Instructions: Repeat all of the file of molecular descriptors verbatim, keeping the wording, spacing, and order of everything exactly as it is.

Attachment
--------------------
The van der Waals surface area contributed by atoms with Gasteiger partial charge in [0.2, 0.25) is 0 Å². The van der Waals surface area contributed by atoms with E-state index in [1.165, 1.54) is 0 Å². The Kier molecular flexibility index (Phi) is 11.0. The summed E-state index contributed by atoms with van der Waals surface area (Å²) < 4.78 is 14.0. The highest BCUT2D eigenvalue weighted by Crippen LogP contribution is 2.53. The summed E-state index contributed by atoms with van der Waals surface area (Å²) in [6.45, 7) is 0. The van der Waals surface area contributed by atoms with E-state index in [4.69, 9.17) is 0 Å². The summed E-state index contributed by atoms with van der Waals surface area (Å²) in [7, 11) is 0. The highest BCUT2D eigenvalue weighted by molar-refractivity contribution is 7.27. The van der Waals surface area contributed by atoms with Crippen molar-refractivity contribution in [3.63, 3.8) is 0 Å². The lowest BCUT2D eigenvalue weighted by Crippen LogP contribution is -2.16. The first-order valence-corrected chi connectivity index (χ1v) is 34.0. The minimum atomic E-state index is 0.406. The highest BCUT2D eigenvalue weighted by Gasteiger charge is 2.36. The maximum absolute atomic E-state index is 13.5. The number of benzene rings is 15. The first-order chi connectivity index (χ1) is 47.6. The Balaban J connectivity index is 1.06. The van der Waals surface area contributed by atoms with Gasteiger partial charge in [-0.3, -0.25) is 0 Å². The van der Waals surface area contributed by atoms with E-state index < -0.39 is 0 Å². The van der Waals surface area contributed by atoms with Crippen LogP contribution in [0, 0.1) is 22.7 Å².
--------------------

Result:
The van der Waals surface area contributed by atoms with Gasteiger partial charge in [0.2, 0.25) is 0 Å². The van der Waals surface area contributed by atoms with E-state index in [1.165, 1.54) is 0 Å². The Kier molecular flexibility index (Phi) is 11.0. The summed E-state index contributed by atoms with van der Waals surface area (Å²) < 4.78 is 14.0. The highest BCUT2D eigenvalue weighted by Crippen LogP contribution is 2.53. The summed E-state index contributed by atoms with van der Waals surface area (Å²) in [6.45, 7) is 0. The van der Waals surface area contributed by atoms with E-state index in [4.69, 9.17) is 0 Å². The summed E-state index contributed by atoms with van der Waals surface area (Å²) in [7, 11) is 0. The highest BCUT2D eigenvalue weighted by molar-refractivity contribution is 7.27. The van der Waals surface area contributed by atoms with Crippen molar-refractivity contribution in [3.63, 3.8) is 0 Å². The lowest BCUT2D eigenvalue weighted by Crippen LogP contribution is -2.16. The first-order valence-corrected chi connectivity index (χ1v) is 34.0. The minimum atomic E-state index is 0.406. The highest BCUT2D eigenvalue weighted by Gasteiger charge is 2.36. The maximum absolute atomic E-state index is 13.5. The number of benzene rings is 15. The first-order chi connectivity index (χ1) is 47.6. The Balaban J connectivity index is 1.06. The van der Waals surface area contributed by atoms with Gasteiger partial charge in [-0.3, -0.25) is 0 Å². The van der Waals surface area contributed by atoms with E-state index < -0.39 is 0 Å². The van der Waals surface area contributed by atoms with Crippen LogP contribution in [0, 0.1) is 22.7 Å².